# Re: floating point multiplier

In article <4ac3c768\$0\$5653\$9a6e19ea@xxxxxxxxxxxxxxxxxxxxxxxxx>,
mightycatniyander@xxxxxxxxxxxxxxxxxxxxxxxxx says...

hello,

can any one tell me how a 32-bit single precision floating point
multiplier works.

The simple answer is that it works like a 24-bit integer multiplier
and an 8-bit adder (assuming you split it as an 8-bit exponent and a
24-bit significand).

To get an idea of how that works, let's start with a _really_ simple
(and mostly useless) fixed-point format -- one with only 8 bits, all
after the decimal point. So, for example, we could represent .11
(hex) as 0x11, and .12 (hex) as 0x12. If we multiply those, we get
0x132. Now as we all know, if you multiply two-digit numbers, the
result can be up to four digits. Since this is all after the decimal
point, it means the result is really 0x0132 -- and all four digits
are after the decimal point. If we want to convert back to our
original format, we have to throw away the bottom byte, and keep only
the upper byte.

Now, consider extending that out to 16 bits instead of 8: we start
with 0x1100 and 0x1200, and our result is 0x01320000. This time to
get back to the original result, we keep the top 16 bits, and throw
away the bottom 16 (see a pattern starting to emerge?)

Now, let's think of a really simple floating point format: we'll take
that 16-bit number (still all after the decimal point), but add an 8-
bit exponent, so (for example) a value of 1 become a significand of
0x1000 (0.1 hex) and an exponent of 1. To multiply these numbers, we
have to multiply the significands, just like before, but also add the
exponents. We get the correct result, but instead of being .1 with an
exponent of 1, we get .01 with an exponent of 2. That's fine except
for one minor detail -- though it doesn't happen in this case, we
could lose some accuracy. If we kept multiplying this way, we'd keep
getting smaller and smaller significands with larger and large
exponents, until at some point our significand underflowed, and
(since in this case it has only one bit set) we were left with a
significand of 0.

We clearly don't want that; the cure is to normalize the number after
each operation -- shift the significand left until there's a digit in
the left-most position (and with each shift, subtract one from the
exponent, of course). Only after we've done that do we discard the
bottom bits of the result.

To implement something like that in assembly language, we could write
code something like this:

; warning: really just pseudo-code -- not tested.
..586P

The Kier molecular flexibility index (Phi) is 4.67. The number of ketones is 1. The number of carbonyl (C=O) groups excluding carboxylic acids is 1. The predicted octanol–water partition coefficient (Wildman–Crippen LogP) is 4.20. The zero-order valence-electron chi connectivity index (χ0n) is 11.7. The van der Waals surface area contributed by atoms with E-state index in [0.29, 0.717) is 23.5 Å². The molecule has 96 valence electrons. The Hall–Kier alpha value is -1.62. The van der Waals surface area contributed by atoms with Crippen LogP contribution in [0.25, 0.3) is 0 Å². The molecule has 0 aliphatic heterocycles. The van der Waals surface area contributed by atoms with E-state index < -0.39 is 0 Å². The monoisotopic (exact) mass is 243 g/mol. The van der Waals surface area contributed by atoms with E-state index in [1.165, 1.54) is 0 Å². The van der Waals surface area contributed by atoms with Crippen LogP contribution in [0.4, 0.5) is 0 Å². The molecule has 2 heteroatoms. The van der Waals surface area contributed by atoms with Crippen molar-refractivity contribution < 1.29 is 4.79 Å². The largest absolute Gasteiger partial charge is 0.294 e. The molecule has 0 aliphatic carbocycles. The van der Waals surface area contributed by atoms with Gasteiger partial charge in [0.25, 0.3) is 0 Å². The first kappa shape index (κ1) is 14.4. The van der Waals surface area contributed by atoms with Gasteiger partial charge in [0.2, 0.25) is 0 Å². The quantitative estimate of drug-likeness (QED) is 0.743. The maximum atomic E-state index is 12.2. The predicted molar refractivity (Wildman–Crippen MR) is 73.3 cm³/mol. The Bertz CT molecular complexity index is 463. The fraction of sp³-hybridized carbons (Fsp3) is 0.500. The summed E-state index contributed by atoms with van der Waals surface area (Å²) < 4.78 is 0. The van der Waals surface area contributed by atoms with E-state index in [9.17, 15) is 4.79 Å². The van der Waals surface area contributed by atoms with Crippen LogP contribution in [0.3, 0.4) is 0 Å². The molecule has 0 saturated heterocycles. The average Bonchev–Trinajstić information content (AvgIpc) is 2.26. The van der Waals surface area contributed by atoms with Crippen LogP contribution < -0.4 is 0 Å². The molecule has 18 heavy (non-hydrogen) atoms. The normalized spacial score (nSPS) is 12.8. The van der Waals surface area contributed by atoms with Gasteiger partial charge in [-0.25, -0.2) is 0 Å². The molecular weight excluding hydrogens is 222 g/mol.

..model flat, c

fp_num struc
significand dw ?
exponent db ?
fp_num ends

..data
a fp_num {01000h, 01h}
b fp_num {01000h, 01h}
res fp_num {0h, 0h}

..code
fp_mul proc
mov ebx, offset FLAT:a
mov esi, offset FLAT:b
mov edi, offset FLAT:res
assume ebx:ptr fp_num
assume esi:ptr fp_num
assume edi:ptr fp_num
movzx eax, [esi].significand
movzx ebx, [edi].significand
imul eax, ebx
mov cl, [esi].exponent
mov ch, [ebx].exponent
normalize:
test eax, 0f0000000h
jnz done
shl eax, 4
dec cl
jmp normalize
done:
shr eax, 16
mov [edi].significand, ax
mov [edi].exponent, cl
ret
fp_mul endp
end

Now, as it stands this is hexadecimal floating point -- i.e. a '1' in
the exponent means one hexadecimal digit. I used that mostly because
it's easy when you're writing the numbers in hexadecimal. In reality,
you probably want to use binary floating point like everybody else
(though IBM mainframes have done hexadecimal FP for decades). As far
as the code above goes, about all that means is that when you're
normalizing you only shift left one bit at a time instead of four,
and you test for a value of 80000000h instead of 0f0000000h. Of
course, if you intended to really use this, you'd probably use BSR to
find how many bits of shifting were needed to normalize, and subtract
that from 16 to get the number of bits to shift right before storing
(i.e. combine the left shifts to normalize and the right shift prior
to storage into a single shift of the right distance). I haven't
messed with that, because in hardware you won't do it -- the final
"right shift" will be just a matter of connecting bits 47 downto 24

There is one extra trick with binary though: since you're always
shifting left until there's a one in the MSB, you can take that MSB
for granted -- when you store your FP number, you don't bother
storing that bit, since it's always a 1. When you're going to operate
on a number, you hardwire the MSB to a one, and load the bits that
were stored into the bits below that.

Since you're working on FP multiplication you presumably already know
how to do integer multiplication (though, of course, I could be wrong
about that -- if so, just ask).

--
Later,
Jerry.
.

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